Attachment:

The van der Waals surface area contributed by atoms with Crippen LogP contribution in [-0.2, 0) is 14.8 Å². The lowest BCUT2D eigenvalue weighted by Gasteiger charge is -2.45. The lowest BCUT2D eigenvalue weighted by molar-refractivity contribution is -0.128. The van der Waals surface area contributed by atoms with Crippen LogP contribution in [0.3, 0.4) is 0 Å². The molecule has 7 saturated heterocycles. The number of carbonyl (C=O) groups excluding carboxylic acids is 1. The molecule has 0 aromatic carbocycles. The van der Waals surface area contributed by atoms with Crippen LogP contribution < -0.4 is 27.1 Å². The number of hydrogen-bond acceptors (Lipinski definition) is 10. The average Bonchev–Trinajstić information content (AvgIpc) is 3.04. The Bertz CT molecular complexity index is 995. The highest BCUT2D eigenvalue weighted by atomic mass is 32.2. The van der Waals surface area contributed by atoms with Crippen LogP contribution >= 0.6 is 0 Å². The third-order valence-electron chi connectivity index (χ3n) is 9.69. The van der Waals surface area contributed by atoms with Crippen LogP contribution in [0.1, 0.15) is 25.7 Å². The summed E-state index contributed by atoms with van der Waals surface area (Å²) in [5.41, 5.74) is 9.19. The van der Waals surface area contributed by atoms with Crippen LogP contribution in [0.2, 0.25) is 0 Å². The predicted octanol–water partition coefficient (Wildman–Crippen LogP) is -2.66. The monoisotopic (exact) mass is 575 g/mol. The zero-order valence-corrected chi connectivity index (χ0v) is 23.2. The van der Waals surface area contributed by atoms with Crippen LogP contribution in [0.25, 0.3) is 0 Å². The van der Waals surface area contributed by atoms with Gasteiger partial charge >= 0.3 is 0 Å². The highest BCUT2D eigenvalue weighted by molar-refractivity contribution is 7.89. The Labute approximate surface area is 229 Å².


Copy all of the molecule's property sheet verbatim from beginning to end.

The van der Waals surface area contributed by atoms with Crippen LogP contribution in [-0.2, 0) is 14.8 Å². The lowest BCUT2D eigenvalue weighted by Gasteiger charge is -2.45. The lowest BCUT2D eigenvalue weighted by molar-refractivity contribution is -0.128. The van der Waals surface area contributed by atoms with Crippen LogP contribution in [0.3, 0.4) is 0 Å². The molecule has 7 saturated heterocycles. The number of carbonyl (C=O) groups excluding carboxylic acids is 1. The molecule has 0 aromatic carbocycles. The van der Waals surface area contributed by atoms with Crippen LogP contribution < -0.4 is 27.1 Å². The number of hydrogen-bond acceptors (Lipinski definition) is 10. The average Bonchev–Trinajstić information content (AvgIpc) is 3.04. The Bertz CT molecular complexity index is 995. The highest BCUT2D eigenvalue weighted by atomic mass is 32.2. The van der Waals surface area contributed by atoms with Crippen LogP contribution >= 0.6 is 0 Å². The third-order valence-electron chi connectivity index (χ3n) is 9.69. The van der Waals surface area contributed by atoms with Crippen LogP contribution in [0.1, 0.15) is 25.7 Å². The summed E-state index contributed by atoms with van der Waals surface area (Å²) in [5.41, 5.74) is 9.19. The van der Waals surface area contributed by atoms with Crippen LogP contribution in [0.2, 0.25) is 0 Å². The predicted octanol–water partition coefficient (Wildman–Crippen LogP) is -2.66. The monoisotopic (exact) mass is 575 g/mol. The zero-order valence-corrected chi connectivity index (χ0v) is 23.2. The van der Waals surface area contributed by atoms with Crippen LogP contribution in [0.25, 0.3) is 0 Å². The van der Waals surface area contributed by atoms with Gasteiger partial charge >= 0.3 is 0 Å². The highest BCUT2D eigenvalue weighted by molar-refractivity contribution is 7.89. The Labute approximate surface area is 229 Å².